As the number of animals in US families has increased, so has the number of dogs and cats with grave heart issues.
A recent development in veterinary medicine is the veterinary cardiologist, charged with diagnosis and treatment of heart disease in dogs and cats. When a veterinarian diagnoses heart-related issues, you might be sent to a canine or feline cardiologist for a more complete diagnosis.
The field of dog cardiology has made quite a few discoveries recently, developing better testing for many heart problems in canines such as dog heart murmur.
Cat conditions, including arterial thromboembolism in felines, are also being studied and treatments are being devised.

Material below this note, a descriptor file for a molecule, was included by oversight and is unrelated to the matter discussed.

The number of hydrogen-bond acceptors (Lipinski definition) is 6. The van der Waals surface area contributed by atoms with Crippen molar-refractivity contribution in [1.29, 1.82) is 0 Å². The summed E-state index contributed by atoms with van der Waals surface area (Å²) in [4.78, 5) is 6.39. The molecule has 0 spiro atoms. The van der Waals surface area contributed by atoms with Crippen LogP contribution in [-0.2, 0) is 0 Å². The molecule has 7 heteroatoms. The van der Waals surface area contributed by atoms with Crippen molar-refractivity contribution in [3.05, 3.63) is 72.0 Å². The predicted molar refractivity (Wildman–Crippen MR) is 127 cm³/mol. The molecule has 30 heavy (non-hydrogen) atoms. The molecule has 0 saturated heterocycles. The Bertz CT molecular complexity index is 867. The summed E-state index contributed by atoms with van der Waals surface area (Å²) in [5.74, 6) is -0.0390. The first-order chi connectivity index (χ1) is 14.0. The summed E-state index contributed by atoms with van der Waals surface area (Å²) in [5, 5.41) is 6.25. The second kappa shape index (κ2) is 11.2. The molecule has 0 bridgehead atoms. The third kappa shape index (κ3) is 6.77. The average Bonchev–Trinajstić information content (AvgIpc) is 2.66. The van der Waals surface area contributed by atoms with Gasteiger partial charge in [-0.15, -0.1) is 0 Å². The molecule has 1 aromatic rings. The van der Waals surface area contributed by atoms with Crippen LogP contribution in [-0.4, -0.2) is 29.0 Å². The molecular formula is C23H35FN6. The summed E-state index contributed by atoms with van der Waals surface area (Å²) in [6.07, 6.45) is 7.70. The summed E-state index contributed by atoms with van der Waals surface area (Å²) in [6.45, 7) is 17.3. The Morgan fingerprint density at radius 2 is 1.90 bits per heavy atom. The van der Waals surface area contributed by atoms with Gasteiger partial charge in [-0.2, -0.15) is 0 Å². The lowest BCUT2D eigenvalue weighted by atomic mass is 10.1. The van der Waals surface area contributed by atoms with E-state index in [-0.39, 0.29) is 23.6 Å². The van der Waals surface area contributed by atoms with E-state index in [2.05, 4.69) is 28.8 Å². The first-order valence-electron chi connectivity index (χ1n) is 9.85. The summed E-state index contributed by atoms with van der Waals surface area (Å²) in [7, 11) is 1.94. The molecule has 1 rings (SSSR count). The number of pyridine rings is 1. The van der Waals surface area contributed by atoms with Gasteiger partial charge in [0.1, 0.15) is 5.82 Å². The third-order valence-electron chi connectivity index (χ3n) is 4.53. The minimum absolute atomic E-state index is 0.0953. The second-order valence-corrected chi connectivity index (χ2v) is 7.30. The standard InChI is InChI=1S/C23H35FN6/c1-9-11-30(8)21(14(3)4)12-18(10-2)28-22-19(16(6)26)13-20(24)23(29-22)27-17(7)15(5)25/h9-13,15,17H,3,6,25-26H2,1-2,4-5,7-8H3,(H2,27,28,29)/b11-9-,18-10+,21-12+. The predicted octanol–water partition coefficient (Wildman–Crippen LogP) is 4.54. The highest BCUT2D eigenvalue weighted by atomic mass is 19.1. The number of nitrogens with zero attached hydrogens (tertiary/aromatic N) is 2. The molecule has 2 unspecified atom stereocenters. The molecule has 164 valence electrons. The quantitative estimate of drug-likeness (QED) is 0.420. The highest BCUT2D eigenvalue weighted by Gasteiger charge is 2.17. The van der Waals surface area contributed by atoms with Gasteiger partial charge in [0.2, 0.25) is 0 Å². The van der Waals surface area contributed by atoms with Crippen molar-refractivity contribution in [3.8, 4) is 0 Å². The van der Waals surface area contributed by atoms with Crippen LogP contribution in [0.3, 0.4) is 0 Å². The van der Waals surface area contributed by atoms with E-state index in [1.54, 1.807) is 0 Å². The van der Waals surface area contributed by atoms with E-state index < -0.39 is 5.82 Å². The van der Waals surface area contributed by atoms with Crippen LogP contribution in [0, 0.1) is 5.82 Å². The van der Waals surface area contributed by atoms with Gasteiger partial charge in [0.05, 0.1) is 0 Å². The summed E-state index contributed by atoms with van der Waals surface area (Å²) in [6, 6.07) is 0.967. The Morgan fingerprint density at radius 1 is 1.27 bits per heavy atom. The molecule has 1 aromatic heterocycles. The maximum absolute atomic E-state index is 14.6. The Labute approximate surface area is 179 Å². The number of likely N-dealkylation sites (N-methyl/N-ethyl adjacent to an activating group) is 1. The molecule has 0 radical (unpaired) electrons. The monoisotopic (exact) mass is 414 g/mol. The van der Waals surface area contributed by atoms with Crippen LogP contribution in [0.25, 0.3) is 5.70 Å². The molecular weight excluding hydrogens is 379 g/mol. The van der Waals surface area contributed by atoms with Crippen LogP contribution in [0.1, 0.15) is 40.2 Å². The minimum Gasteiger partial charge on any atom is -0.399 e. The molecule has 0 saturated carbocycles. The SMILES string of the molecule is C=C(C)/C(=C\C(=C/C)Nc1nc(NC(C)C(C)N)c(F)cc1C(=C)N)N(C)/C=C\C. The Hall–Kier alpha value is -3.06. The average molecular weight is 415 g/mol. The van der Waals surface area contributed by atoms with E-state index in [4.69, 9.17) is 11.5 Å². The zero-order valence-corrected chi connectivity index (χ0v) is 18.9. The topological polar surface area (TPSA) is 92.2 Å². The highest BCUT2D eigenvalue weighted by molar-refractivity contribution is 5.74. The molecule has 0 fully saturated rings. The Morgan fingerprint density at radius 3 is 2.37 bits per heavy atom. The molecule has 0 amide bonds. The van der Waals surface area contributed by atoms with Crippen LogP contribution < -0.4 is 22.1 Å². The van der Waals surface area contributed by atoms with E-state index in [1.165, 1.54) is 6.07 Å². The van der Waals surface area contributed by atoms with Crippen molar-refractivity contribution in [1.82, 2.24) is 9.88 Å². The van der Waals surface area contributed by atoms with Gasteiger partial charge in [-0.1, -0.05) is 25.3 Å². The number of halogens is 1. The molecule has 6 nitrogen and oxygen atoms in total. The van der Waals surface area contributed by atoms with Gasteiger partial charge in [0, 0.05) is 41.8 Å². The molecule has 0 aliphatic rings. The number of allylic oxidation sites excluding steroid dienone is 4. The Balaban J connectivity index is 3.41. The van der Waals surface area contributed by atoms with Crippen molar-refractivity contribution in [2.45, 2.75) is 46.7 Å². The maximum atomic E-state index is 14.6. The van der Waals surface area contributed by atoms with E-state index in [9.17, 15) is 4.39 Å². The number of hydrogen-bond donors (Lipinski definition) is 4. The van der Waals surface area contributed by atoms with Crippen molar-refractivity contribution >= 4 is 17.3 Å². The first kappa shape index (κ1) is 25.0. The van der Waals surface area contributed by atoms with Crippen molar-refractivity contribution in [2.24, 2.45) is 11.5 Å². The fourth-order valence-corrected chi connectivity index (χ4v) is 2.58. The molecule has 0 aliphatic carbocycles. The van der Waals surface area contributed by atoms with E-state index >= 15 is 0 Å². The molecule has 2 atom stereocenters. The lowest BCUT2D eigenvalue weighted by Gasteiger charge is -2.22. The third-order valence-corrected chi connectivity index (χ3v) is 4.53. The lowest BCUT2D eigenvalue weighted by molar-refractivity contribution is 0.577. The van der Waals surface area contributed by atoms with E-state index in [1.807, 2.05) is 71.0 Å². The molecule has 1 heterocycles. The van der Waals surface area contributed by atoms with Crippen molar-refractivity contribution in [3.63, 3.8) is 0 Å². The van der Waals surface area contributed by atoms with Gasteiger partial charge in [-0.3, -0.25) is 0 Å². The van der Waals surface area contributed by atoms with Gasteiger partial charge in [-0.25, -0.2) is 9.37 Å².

What is the cause heart conditions in dogs and cats? And what can you do stop the problems?
Studies indicate that although quite a few of these problems appear to be genetic, there are steps to be taken to prevent heart problems in our dog and cat companions. First, ensure your cat or dog is not overweight. The more your pet weighs, the more the heart has to strain. The additional workload of those added pounds might shorten your cat or dog's productive years. Ample exercise is particularly vital to keep your cat or dog's heart healthy. A schedule for walks and play activities are good for both dogs and cats.
Regular veterinary appointments are another option to make sure your dog or cat stays healthy. In addition ask about necessary shots with your vet to protect against common diseases that can create cardiac issues.
Chesapeake Veterinary Cardiology Associates feline arterial thromboembolism